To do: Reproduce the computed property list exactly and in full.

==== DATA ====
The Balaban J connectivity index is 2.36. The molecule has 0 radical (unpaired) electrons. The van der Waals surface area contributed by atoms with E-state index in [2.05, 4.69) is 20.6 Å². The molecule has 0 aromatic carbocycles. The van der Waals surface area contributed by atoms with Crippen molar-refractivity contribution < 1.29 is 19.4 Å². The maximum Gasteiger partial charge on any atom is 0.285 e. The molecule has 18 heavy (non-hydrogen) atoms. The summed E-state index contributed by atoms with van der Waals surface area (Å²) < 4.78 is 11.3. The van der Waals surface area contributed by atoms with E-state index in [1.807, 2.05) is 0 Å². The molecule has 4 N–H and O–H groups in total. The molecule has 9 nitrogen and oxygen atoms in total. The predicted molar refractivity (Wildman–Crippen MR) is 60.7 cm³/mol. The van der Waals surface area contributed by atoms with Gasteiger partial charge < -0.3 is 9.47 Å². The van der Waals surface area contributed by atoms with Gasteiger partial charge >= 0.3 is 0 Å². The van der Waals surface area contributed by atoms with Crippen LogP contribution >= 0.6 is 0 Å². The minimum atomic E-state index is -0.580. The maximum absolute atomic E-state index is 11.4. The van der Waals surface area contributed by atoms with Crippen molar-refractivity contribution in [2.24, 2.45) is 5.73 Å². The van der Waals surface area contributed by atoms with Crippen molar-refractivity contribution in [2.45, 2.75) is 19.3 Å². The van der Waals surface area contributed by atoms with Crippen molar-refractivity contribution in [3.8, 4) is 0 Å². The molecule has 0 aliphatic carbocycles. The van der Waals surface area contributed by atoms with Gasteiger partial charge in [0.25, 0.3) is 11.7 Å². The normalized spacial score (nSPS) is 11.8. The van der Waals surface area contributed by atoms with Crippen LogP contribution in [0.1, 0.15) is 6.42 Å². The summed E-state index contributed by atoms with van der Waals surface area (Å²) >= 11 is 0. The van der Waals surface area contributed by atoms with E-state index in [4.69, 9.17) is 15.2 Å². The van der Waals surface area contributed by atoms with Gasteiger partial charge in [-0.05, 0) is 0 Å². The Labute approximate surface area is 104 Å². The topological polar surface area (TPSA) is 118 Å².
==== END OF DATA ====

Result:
The Balaban J connectivity index is 2.36. The molecule has 0 radical (unpaired) electrons. The van der Waals surface area contributed by atoms with E-state index in [2.05, 4.69) is 20.6 Å². The molecule has 0 aromatic carbocycles. The van der Waals surface area contributed by atoms with Crippen molar-refractivity contribution < 1.29 is 19.4 Å². The maximum Gasteiger partial charge on any atom is 0.285 e. The molecule has 18 heavy (non-hydrogen) atoms. The summed E-state index contributed by atoms with van der Waals surface area (Å²) < 4.78 is 11.3. The van der Waals surface area contributed by atoms with E-state index in [1.807, 2.05) is 0 Å². The molecule has 4 N–H and O–H groups in total. The molecule has 9 nitrogen and oxygen atoms in total. The predicted molar refractivity (Wildman–Crippen MR) is 60.7 cm³/mol. The van der Waals surface area contributed by atoms with Gasteiger partial charge < -0.3 is 9.47 Å². The van der Waals surface area contributed by atoms with Gasteiger partial charge >= 0.3 is 0 Å². The van der Waals surface area contributed by atoms with Crippen LogP contribution >= 0.6 is 0 Å². The minimum atomic E-state index is -0.580. The maximum absolute atomic E-state index is 11.4. The van der Waals surface area contributed by atoms with Crippen molar-refractivity contribution in [2.24, 2.45) is 5.73 Å². The van der Waals surface area contributed by atoms with Crippen molar-refractivity contribution in [2.45, 2.75) is 19.3 Å². The van der Waals surface area contributed by atoms with Crippen molar-refractivity contribution in [3.8, 4) is 0 Å². The molecule has 0 aliphatic carbocycles. The van der Waals surface area contributed by atoms with Gasteiger partial charge in [0.25, 0.3) is 11.7 Å². The normalized spacial score (nSPS) is 11.8. The van der Waals surface area contributed by atoms with Crippen LogP contribution in [0.1, 0.15) is 6.42 Å². The summed E-state index contributed by atoms with van der Waals surface area (Å²) >= 11 is 0. The van der Waals surface area contributed by atoms with E-state index in [4.69, 9.17) is 15.2 Å². The van der Waals surface area contributed by atoms with Gasteiger partial charge in [-0.05, 0) is 0 Å². The Labute approximate surface area is 104 Å². The topological polar surface area (TPSA) is 118 Å².